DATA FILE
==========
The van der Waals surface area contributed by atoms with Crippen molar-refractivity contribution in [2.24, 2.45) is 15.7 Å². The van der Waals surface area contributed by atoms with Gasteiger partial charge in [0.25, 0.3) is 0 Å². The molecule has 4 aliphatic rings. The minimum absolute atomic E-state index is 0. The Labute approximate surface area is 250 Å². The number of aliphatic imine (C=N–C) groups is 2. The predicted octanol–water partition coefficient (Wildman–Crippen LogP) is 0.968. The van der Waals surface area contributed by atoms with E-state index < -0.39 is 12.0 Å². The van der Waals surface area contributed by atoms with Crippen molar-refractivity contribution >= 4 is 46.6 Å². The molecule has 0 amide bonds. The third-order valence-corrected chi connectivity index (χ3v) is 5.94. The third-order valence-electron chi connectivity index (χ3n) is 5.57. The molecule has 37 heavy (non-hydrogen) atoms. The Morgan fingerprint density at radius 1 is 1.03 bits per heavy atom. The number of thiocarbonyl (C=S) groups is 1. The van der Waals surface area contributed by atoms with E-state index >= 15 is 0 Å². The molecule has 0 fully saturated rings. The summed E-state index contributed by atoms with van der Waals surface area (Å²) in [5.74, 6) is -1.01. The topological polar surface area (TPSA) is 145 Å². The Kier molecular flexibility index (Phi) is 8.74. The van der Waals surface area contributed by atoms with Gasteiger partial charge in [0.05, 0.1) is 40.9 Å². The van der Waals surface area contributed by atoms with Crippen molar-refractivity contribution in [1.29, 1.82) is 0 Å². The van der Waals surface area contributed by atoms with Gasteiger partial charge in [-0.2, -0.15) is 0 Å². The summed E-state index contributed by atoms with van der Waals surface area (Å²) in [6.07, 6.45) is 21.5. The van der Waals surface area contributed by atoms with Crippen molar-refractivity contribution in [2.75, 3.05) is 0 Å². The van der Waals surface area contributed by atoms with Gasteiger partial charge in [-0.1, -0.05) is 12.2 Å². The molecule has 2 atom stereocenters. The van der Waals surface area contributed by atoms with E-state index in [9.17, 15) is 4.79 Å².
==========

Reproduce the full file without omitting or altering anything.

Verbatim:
The van der Waals surface area contributed by atoms with Crippen molar-refractivity contribution in [2.24, 2.45) is 15.7 Å². The van der Waals surface area contributed by atoms with Gasteiger partial charge in [0.25, 0.3) is 0 Å². The molecule has 4 aliphatic rings. The minimum absolute atomic E-state index is 0. The Labute approximate surface area is 250 Å². The number of aliphatic imine (C=N–C) groups is 2. The predicted octanol–water partition coefficient (Wildman–Crippen LogP) is 0.968. The van der Waals surface area contributed by atoms with E-state index < -0.39 is 12.0 Å². The van der Waals surface area contributed by atoms with Crippen molar-refractivity contribution >= 4 is 46.6 Å². The molecule has 0 amide bonds. The third-order valence-corrected chi connectivity index (χ3v) is 5.94. The third-order valence-electron chi connectivity index (χ3n) is 5.57. The molecule has 37 heavy (non-hydrogen) atoms. The Morgan fingerprint density at radius 1 is 1.03 bits per heavy atom. The number of thiocarbonyl (C=S) groups is 1. The van der Waals surface area contributed by atoms with E-state index >= 15 is 0 Å². The molecule has 0 fully saturated rings. The summed E-state index contributed by atoms with van der Waals surface area (Å²) in [5.74, 6) is -1.01. The topological polar surface area (TPSA) is 145 Å². The Kier molecular flexibility index (Phi) is 8.74. The van der Waals surface area contributed by atoms with Gasteiger partial charge in [0.05, 0.1) is 40.9 Å². The van der Waals surface area contributed by atoms with Crippen molar-refractivity contribution in [1.29, 1.82) is 0 Å². The van der Waals surface area contributed by atoms with Gasteiger partial charge in [-0.2, -0.15) is 0 Å². The summed E-state index contributed by atoms with van der Waals surface area (Å²) in [6.07, 6.45) is 21.5. The van der Waals surface area contributed by atoms with Crippen molar-refractivity contribution in [2.75, 3.05) is 0 Å². The van der Waals surface area contributed by atoms with Gasteiger partial charge in [-0.1, -0.05) is 12.2 Å². The molecule has 2 atom stereocenters. The van der Waals surface area contributed by atoms with E-state index in [9.17, 15) is 4.79 Å².